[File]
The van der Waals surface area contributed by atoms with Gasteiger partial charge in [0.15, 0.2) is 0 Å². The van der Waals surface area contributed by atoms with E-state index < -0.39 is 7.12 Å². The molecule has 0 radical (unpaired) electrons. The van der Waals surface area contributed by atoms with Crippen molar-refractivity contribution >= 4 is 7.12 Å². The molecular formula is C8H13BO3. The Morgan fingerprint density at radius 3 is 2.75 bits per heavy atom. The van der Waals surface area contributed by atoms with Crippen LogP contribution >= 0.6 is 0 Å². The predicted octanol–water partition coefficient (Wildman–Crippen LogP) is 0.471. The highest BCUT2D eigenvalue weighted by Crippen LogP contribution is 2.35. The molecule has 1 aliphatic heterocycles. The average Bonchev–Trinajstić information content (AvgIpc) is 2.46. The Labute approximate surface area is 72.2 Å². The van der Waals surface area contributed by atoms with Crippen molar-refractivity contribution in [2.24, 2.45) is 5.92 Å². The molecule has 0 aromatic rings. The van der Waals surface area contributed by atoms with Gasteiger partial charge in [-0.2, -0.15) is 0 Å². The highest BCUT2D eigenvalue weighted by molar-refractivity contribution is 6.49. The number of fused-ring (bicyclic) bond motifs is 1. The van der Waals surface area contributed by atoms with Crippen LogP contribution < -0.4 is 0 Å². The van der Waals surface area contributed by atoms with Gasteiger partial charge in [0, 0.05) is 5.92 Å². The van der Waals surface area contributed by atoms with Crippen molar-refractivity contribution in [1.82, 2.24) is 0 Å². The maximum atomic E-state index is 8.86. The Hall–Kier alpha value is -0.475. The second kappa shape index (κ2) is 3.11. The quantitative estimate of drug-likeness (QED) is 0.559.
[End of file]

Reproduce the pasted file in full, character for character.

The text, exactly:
The van der Waals surface area contributed by atoms with Gasteiger partial charge in [0.15, 0.2) is 0 Å². The van der Waals surface area contributed by atoms with E-state index < -0.39 is 7.12 Å². The molecule has 0 radical (unpaired) electrons. The van der Waals surface area contributed by atoms with Crippen molar-refractivity contribution >= 4 is 7.12 Å². The molecular formula is C8H13BO3. The Morgan fingerprint density at radius 3 is 2.75 bits per heavy atom. The van der Waals surface area contributed by atoms with Crippen LogP contribution >= 0.6 is 0 Å². The predicted octanol–water partition coefficient (Wildman–Crippen LogP) is 0.471. The highest BCUT2D eigenvalue weighted by Crippen LogP contribution is 2.35. The molecule has 1 aliphatic heterocycles. The average Bonchev–Trinajstić information content (AvgIpc) is 2.46. The Labute approximate surface area is 72.2 Å². The van der Waals surface area contributed by atoms with Crippen molar-refractivity contribution in [2.24, 2.45) is 5.92 Å². The molecule has 0 aromatic rings. The van der Waals surface area contributed by atoms with Gasteiger partial charge in [-0.2, -0.15) is 0 Å². The highest BCUT2D eigenvalue weighted by molar-refractivity contribution is 6.49. The number of fused-ring (bicyclic) bond motifs is 1. The van der Waals surface area contributed by atoms with Crippen LogP contribution < -0.4 is 0 Å². The van der Waals surface area contributed by atoms with Gasteiger partial charge in [0, 0.05) is 5.92 Å². The van der Waals surface area contributed by atoms with Crippen molar-refractivity contribution in [1.82, 2.24) is 0 Å². The maximum atomic E-state index is 8.86. The Hall–Kier alpha value is -0.475. The second kappa shape index (κ2) is 3.11. The quantitative estimate of drug-likeness (QED) is 0.559.